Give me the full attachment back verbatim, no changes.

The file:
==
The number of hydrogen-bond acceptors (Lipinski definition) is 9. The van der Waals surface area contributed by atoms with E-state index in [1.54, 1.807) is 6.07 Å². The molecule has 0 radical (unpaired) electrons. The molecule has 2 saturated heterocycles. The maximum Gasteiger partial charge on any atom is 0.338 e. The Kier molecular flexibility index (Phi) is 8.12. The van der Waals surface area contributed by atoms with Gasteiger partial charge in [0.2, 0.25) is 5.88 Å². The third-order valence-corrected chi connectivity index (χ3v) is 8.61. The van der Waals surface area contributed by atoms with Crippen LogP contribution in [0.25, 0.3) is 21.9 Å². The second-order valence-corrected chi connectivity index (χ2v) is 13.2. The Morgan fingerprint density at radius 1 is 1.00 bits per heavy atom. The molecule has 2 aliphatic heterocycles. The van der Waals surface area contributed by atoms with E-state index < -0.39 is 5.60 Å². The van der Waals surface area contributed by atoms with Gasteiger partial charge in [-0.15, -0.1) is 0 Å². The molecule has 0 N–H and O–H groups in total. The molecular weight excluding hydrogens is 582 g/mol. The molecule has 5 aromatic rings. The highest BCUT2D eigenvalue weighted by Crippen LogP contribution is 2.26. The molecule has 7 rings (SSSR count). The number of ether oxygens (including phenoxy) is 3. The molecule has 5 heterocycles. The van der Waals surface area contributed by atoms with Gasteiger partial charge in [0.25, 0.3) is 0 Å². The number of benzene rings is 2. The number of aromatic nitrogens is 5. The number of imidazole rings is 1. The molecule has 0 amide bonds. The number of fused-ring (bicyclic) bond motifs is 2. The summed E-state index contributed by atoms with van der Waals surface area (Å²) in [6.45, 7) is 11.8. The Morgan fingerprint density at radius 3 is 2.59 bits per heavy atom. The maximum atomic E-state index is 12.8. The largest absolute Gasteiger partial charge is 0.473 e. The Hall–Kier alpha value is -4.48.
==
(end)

The number of hydrogen-bond acceptors (Lipinski definition) is 9. The van der Waals surface area contributed by atoms with E-state index in [1.54, 1.807) is 6.07 Å². The molecule has 0 radical (unpaired) electrons. The molecule has 2 saturated heterocycles. The maximum Gasteiger partial charge on any atom is 0.338 e. The Kier molecular flexibility index (Phi) is 8.12. The van der Waals surface area contributed by atoms with Gasteiger partial charge in [0.2, 0.25) is 5.88 Å². The third-order valence-corrected chi connectivity index (χ3v) is 8.61. The van der Waals surface area contributed by atoms with Crippen LogP contribution in [0.25, 0.3) is 21.9 Å². The second-order valence-corrected chi connectivity index (χ2v) is 13.2. The Morgan fingerprint density at radius 1 is 1.00 bits per heavy atom. The molecule has 2 aliphatic heterocycles. The van der Waals surface area contributed by atoms with E-state index < -0.39 is 5.60 Å². The van der Waals surface area contributed by atoms with Gasteiger partial charge in [-0.15, -0.1) is 0 Å². The molecule has 0 N–H and O–H groups in total. The molecular weight excluding hydrogens is 582 g/mol. The molecule has 5 aromatic rings. The highest BCUT2D eigenvalue weighted by Crippen LogP contribution is 2.26. The molecule has 7 rings (SSSR count). The number of ether oxygens (including phenoxy) is 3. The molecule has 5 heterocycles. The van der Waals surface area contributed by atoms with Gasteiger partial charge in [0.25, 0.3) is 0 Å². The number of benzene rings is 2. The number of aromatic nitrogens is 5. The number of imidazole rings is 1. The molecule has 0 amide bonds. The number of fused-ring (bicyclic) bond motifs is 2. The summed E-state index contributed by atoms with van der Waals surface area (Å²) in [6.45, 7) is 11.8. The Morgan fingerprint density at radius 3 is 2.59 bits per heavy atom. The maximum atomic E-state index is 12.8. The largest absolute Gasteiger partial charge is 0.473 e. The Hall–Kier alpha value is -4.48.